Law enforcement agencies running case: Pierce County Public Safety Office, liaising with U.S. Justice Department, which will investigate to determine if the incident is a federal hate crime.

  Offerors and amount of reward:

  —Reward one: $50,000, offered by Pierce County, underwritten by the Western Washington Ecumenical Council (with much of that sum donated by MicroEnterprises NA founder Ed Jasper).

  —Reward two: $900 offered by Erick Young’s parents and family.

  To be aware of: Dalton Crowe is actively pursuing the reward.

  This last bit of intelligence wasn’t good.

  Crowe was an unpleasant man in his forties. Former military, he opened a security business on the East Coast, though it wasn’t successful and he shut it down. His career now was freelance security consultant, mercenary and, from time to time, reward seeker. Shaw’s and Crowe’s paths had crossed several times, on occasion violently. They approached the profession differently. Cr
owe rarely went after missing persons; he sought only wanted criminals and escapees. If you shot a fugitive while you were using a legal weapon in self-defense, you still got the reward and could usually avoid jail. This was Crowe’s approach, the antithesis of Shaw’s.

  Shaw had not been sure he wanted to take this job. The other day, as he’d sat in a lawn chair in Silicon Valley, he had been planning on pursuing another matter. That second mission was personal, and it involved his father and a secret from the past—a secret that had nearly gotten Shaw shot in the elbows and kneecaps by a hitman with the unlikely name of Ebbitt Droon.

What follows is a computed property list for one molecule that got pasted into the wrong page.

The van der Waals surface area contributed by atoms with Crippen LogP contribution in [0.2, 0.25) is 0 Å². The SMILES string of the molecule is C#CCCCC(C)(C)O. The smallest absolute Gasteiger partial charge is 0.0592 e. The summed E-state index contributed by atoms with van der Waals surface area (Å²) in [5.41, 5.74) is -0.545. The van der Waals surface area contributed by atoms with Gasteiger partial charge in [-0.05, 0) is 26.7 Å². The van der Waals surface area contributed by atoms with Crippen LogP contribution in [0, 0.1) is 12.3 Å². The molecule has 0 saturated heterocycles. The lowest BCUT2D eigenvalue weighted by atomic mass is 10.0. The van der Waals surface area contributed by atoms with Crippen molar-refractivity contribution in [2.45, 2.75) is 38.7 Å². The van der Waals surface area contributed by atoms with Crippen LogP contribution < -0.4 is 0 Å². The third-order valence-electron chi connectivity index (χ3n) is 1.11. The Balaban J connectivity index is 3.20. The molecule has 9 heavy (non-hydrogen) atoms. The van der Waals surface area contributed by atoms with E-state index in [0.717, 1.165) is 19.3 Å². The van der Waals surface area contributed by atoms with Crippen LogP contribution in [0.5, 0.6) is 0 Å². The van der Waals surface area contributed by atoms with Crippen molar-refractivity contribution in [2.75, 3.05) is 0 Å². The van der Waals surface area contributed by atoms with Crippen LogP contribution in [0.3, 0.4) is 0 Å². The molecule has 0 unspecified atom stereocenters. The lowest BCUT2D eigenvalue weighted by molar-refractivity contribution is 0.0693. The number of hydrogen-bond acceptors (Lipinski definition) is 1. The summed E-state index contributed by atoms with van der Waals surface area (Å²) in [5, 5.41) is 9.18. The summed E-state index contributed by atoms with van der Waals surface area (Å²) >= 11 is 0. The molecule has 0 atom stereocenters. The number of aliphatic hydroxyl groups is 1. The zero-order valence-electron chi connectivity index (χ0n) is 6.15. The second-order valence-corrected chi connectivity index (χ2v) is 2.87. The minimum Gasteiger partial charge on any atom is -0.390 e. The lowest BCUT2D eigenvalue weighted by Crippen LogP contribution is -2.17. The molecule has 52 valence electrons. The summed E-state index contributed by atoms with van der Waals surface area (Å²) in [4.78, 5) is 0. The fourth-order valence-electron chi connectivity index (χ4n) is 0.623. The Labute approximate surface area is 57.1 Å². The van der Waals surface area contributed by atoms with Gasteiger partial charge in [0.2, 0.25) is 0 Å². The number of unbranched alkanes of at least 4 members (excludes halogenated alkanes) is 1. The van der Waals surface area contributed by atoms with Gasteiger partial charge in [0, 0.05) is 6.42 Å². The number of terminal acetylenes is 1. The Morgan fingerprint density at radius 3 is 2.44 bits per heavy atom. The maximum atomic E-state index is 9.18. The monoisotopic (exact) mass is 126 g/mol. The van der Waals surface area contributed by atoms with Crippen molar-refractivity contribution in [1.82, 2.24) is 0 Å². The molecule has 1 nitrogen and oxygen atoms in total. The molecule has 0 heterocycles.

Risk of bodily harm—reasonable risk—didn’t deter Shaw, though, and he truly wanted to pursue his search for his father’s hidden treasure.

  He’d decided, however, that the capture of two apparent neo-Nazis, armed and willing to kill, took priority.

  GPS now directed him through the hilly, winding streets of Gig Harbor until he came to the address he sought, a pleasant single-story home, painted cheerful yellow, a stark contrast to the gray overcast. He glanced in the mirror and brushed smooth his short blond hair, which lay close to his head. It was mussed from a twenty-minute nap, his only rest on the ten-hour drive here from the San Francisco area.

  Slinging his computer bag over his shoulder, he climbed from the van and walked to the front door, rang the bell.

  Larry and Emma Young admitted him, and he followed the couple into the living room. He assessed their ages to be mid-forties. Erick’s father sported sparse gray-brown hair and wore beige slacks and a short-sleeved T-shirt, immaculately white. He was clean-shaven. Emma wore a concealing, A-line dress in pink. She had put on fresh makeup for the visitor, Shaw sensed. Missing children disrupt much, and showers and personal details are often neglected. Not so here.

  Two pole lamps cast disks of homey light around the room, whose walls were papered with yellow and russet flowers, and whose floors were covered in dark green carpet, over which sat some Lowe’s or Home Depot oriental rugs. A nice home. Modest.

  A brown uniform jacket sat on a coat rack near the door. It was thick and stained and had LARRY stitched on the breast. Shaw guessed the man was a mechanic.